Betting NHL Hockey Totals - Be Patient and Be Frugal
by Doug Upstone Scores & Statson
For the last five years, when it comes to betting NBA basketball, you have gotten your ass, sorry, rear end kicked. You're betting football, you love college basketball, but you would like to have something else to follow.
You are mildly intrigued by hockey, but you see 31 teams, you don't follow the sport all that closely, though you do have a team you like, and you wonder how you can possibly even break even, but alone win money.
Plus, you love watching hockey once the Stanley Cup playoffs start and bet the games you like them. So what can do? Read on my puck-friendly pal.
Look Into Hockey Totals
With the NHL season just starting, this is a great opportunity to learn, pick up wisdom and begin preparation.
Because the NHL is more or less every day if your schedule does not allow to do research daily, at least four days a week, they are five or more games, thus, focus your attention on those days. Or whatever works best so you can develop a routine.
One of the aspects betting totals is simply because you are dealing limited numbers like 5, 5.5, 6, 6.5 and the occasional 7. This also helps limit your range of thinking like what you might see in college hoops totals.
Step One: Wait (and do research)
Don't even think about making a totals bet until November 1st. That's right, you heard correctly. If you are interested in making money betting hockey totals and are not just betting for fun, you have to learn.
To begin with, after every team has played seven games, start reviewing their game scores. For both goals scored and goals allowed, what you want are averages. To get the best numbers possible in those seven games, toss out the highest and lowest number, as this will give you a more accurate portrayal of a team's offense and defense.
Here is an example, say the defending Stanley Cup champions Washington start the season in this fashion.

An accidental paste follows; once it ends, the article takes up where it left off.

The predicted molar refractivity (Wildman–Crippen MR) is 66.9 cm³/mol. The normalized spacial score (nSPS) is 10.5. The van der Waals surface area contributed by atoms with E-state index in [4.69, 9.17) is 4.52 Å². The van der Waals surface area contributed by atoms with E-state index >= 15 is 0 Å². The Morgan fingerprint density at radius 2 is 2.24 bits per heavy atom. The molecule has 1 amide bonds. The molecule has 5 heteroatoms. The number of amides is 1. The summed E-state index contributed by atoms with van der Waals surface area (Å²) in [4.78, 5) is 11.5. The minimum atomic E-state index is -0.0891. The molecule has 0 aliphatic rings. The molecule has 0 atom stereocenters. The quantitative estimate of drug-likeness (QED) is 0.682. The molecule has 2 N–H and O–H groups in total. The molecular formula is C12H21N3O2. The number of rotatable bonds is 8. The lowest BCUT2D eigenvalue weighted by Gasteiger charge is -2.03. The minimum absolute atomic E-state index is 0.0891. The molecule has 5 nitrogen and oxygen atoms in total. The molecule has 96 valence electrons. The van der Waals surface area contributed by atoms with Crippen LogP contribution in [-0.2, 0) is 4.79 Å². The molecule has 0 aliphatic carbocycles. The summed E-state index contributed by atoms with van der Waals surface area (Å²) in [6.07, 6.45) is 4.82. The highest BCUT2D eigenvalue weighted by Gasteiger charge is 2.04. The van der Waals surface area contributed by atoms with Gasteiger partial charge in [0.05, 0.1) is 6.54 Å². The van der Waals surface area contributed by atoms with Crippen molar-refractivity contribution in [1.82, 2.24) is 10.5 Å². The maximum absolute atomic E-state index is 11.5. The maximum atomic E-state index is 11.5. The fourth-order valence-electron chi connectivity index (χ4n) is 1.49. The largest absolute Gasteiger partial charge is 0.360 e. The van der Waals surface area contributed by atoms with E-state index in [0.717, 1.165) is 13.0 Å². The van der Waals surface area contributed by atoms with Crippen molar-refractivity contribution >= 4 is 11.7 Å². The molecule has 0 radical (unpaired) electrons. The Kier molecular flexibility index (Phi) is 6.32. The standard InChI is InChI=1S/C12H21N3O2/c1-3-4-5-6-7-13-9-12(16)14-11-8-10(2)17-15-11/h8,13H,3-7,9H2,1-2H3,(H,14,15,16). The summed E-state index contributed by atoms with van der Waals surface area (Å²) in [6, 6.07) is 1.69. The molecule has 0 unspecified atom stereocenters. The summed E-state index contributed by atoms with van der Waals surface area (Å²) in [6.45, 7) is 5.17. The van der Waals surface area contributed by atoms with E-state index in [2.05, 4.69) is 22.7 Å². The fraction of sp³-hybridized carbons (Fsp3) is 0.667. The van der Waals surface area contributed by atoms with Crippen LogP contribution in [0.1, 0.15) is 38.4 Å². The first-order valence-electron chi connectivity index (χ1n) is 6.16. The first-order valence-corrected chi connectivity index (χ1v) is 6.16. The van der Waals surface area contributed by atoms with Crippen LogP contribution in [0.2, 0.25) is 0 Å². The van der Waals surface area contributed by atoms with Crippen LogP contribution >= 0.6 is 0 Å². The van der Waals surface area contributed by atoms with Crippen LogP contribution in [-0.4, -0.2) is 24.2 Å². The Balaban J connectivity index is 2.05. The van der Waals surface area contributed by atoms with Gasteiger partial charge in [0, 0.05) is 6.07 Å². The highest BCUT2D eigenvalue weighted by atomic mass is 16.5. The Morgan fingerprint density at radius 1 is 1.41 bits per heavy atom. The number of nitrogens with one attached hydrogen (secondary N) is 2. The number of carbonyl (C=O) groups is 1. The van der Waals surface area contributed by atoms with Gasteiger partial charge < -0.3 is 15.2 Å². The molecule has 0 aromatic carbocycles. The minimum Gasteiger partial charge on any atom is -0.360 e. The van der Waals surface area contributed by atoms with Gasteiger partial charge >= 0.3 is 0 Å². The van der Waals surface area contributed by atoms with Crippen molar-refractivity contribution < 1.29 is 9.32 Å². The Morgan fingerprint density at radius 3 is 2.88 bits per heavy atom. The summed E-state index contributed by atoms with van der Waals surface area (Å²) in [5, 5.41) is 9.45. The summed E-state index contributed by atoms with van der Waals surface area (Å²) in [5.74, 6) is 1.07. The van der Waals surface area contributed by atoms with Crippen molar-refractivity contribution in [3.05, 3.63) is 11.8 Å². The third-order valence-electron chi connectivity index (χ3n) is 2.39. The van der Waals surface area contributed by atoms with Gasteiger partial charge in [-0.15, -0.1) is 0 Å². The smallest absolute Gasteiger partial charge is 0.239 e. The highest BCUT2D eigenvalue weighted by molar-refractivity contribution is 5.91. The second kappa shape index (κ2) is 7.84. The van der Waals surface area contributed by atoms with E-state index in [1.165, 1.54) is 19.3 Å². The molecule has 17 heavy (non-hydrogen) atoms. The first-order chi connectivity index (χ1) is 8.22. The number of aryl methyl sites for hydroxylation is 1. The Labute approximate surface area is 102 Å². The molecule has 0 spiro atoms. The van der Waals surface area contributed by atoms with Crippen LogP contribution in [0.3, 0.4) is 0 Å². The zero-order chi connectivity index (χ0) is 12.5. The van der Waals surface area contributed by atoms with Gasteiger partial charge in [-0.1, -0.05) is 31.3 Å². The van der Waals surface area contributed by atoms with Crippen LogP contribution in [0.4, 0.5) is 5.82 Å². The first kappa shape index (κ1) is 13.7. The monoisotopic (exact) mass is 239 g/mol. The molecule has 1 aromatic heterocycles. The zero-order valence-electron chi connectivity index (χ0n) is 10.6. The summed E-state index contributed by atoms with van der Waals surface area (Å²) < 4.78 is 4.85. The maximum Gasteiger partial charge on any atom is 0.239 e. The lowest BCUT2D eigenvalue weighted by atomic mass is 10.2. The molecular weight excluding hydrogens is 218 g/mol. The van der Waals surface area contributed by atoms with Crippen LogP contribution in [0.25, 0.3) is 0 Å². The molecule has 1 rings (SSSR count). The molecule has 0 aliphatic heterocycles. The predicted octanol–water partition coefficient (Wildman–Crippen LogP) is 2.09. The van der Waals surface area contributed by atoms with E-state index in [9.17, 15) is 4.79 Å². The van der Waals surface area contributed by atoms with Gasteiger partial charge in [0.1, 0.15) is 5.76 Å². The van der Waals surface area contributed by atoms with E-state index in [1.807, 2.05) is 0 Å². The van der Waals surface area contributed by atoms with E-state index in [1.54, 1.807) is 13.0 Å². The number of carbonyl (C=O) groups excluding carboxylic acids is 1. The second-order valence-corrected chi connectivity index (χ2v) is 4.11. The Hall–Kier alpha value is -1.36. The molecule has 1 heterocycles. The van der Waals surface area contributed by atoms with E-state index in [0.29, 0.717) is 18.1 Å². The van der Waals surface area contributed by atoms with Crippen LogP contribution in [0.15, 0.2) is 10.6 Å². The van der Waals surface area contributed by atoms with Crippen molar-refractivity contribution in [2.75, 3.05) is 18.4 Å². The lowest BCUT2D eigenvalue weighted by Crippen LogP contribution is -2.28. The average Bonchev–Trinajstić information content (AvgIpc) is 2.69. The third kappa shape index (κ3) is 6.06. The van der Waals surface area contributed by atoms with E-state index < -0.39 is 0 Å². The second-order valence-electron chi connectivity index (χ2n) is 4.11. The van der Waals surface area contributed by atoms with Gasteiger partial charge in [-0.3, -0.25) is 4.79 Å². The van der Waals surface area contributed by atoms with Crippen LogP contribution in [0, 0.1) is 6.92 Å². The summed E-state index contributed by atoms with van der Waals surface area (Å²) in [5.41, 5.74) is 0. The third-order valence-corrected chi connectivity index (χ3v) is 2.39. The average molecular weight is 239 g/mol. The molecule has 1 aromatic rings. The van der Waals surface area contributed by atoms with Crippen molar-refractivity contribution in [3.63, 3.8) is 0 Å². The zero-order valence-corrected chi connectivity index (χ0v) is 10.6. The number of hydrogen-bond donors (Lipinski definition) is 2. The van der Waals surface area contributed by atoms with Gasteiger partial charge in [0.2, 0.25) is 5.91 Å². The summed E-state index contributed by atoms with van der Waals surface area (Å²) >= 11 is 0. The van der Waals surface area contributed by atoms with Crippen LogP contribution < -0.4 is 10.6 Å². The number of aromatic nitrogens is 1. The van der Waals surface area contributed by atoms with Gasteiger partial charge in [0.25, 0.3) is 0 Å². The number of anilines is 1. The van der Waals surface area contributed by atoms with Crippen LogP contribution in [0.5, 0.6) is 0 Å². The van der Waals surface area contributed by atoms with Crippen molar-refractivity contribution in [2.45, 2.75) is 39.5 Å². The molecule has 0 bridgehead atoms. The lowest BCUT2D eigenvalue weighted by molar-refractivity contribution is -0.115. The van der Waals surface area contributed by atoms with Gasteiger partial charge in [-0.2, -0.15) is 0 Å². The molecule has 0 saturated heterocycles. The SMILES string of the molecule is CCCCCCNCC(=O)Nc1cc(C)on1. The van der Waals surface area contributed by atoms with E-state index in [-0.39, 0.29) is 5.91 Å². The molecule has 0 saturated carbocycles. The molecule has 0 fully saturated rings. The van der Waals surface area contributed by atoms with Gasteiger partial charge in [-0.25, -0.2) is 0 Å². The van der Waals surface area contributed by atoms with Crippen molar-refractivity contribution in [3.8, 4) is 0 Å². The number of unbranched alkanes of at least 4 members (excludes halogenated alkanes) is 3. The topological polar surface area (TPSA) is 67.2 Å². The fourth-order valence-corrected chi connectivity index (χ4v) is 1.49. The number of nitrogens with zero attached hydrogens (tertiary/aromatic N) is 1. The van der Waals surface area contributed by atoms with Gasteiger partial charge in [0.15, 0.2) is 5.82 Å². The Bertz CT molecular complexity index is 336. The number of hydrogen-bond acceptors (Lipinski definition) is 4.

Goals Scored: 7, 4, 2, 4, 2, 1 and 6. If you took that average at face value, that would be 3.71 goals per game. If you dropped the high and low scores, the adjusted total is 3.6, which is a more accurate view of the Capitals offense.
You would do the same for the Caps defense and whom they would be playing.
After doing this, say you came up with Washington is averaging 5.92 for a total score and their opponent is at 5.85. You find the total from the sportsbook is at 5.5, these numbers would present a good possibility of an OVER bet.
Step 2: Home/Road Scenarios and Scheduling Quirks
As the season rolls along, you can start generating more advanced data. Specifically, how teams play at home or on the road. If you do a simple Google search, you will find websites that can give you an immediate answer on goals scored and allowed on every team on home ice or in opposing buildings.
Once a team has played 10 times both home and away, you can trust the information and take it at face value, without having to subtract anything. This is best used in conjunction with seven-game windows because it creates and up to the minute perspective.
In the NHL it is not unusual for teams to have homestands or road trips of five or more games. In either case, you should watch how a team plays the first two or three games to have a better understanding of how they playing in that situation and see if you can profit from it.
Step 3: When Possible, Avoid "The Juice"
Not many hockey totals are or stay at standard -110 odds. This is typically what they look like:
Over 5.5 (-120) vs. Under 5.5 (+100)
If you want to bet the Over, it will cost you $120 to take home a profit of $100. If you prefer the Under, it would only cost you $100 to win $100.
From a value wagering perspective, if you find the right Over/Under wager in which you do not pay any juice, that is the best scenario. However, it is always best to be on the right side of a total, because that is how you make money.